In Part 1 we shared why we believe that good project management is so important to good design and architecture. On to what we have come to consider Key Ingredients of Architectural Project Management. We are far from perfect, but use every project to get better. The biggest “aha” moment for me was that, rather than just happening concurrently, they do require setting aside real resources. As a result we’ve dialed in our processes to reserve adequate time for these, and consider it preventative medicine, even when things get very busy.
- Communication Skills. I admit that in my first thirty years I thought I had great communication skills, and everybody else had to work on theirs. A sure sign of the opposite.. In the last ten years I finally came to terms with how hard it is to actually communicate well, largely thanks to my husband, kids, and business. I discovered that successful communication requires the discipline to tune into everybody regularly; the ability to communicate clearly, and create a respectful place where robust debate can take place. As a recovering conflict avoider, I personally had to work hard on my ability to flag problems, hold people accountable, and confront issues positively, but head-on; Call it a work in progress.
- Empathy. Beyond being “touchy-feely”, effective empathy takes a sustained effort to understand and respond to all stakeholders, including their individual wants, needs, values, opinions and perspectives.
- An extra dose of leadership. This one sounds glorious, but what it really means a lot of extra patience and and effort. Being pro-active, helping others overcome obstacles, facilitating, coaching, enabling, saying thank you, and perhaps the hardest of all, being an example of the habits and behaviours we want to see in others.
- Focus. I regularly put on my blinders, block out calendar time, and mute all communications – sometimes I even hide.
- Clear and aligned Roles and Responsibilities. This is another “active growth zone” for me. Develop clarity on wich roles, tasks, job descriptions, and expertise are needed for the job. Build the team considering individual strengths, experience, learning opportunities, availability, and opportunities to bring some new expertise into the team. While I truly believe that there is a person out there that will love and exceed expectations for any task, sometimes we don’t have access to the perfect match. Pay special attention to make sure somebody takes ownership of these “less desirable tasks”, and offer extra support to those team members.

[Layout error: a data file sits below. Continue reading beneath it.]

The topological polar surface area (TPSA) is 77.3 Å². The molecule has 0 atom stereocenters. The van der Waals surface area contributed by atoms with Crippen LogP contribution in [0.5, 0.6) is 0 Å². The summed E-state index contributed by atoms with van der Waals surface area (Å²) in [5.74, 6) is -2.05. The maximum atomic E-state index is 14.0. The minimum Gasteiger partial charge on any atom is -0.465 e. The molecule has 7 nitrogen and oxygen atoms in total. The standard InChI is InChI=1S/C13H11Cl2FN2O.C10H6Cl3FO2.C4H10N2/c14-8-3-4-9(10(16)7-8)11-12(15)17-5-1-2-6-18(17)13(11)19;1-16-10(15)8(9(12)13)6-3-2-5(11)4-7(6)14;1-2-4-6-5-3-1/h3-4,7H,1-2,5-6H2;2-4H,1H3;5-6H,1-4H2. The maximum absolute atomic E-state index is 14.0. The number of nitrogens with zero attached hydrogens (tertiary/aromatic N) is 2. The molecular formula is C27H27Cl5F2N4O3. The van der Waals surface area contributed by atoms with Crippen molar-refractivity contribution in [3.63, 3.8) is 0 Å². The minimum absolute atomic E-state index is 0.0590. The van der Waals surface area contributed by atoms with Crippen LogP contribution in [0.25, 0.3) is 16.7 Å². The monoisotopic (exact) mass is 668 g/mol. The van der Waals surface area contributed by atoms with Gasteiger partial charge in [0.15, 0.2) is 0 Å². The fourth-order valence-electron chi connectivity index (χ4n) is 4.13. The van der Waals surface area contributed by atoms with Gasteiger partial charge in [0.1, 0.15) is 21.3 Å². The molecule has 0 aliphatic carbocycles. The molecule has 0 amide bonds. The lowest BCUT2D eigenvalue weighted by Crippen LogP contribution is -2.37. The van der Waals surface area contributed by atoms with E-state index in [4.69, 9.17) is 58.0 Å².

- Trees, Forests, Goals and Milestones. To make steady progress towards the finish line, we need to keep that end goal in mind, but also strategically break it up into smaller, ordered pieces, and intermediate milestones. OK, we’ve all heard that before. What’s a lot harder is to actually do it, especially when faced with urgent requests, or fascinating “new things” that easily capture our attention. We use customizable task-bundles, which help us to project all the time and activity types needed in different phases of a project.
- Minimizers, Maximizers, and other superhero tools. Obstacles in the form of surprises, challenges, and constraints occur even in the best managed projects. When they do, effectively navigating through the rougher terrain and towards the finish line requires our full attention. Remember to use your super hero toolbox to see if that mountain of an obstacle can be shrunk into a pebble, or evaluate whether your team is better off with the trail around it, or seeing the view from the top..
- Creativity. You are likely blessed with creativity, remember to use it even in non-traditional creative activities.
- Enthusiasm: Especially after the initial honeymoon period. The momentum of making steady progress paired with deepening team relationships will boost everybody’s enthusiasm.
While it may be counterintuitive, if in doubt, set aside extra time for project management, or at least appreciate and support the efforts of project managers around you, to make great design happen.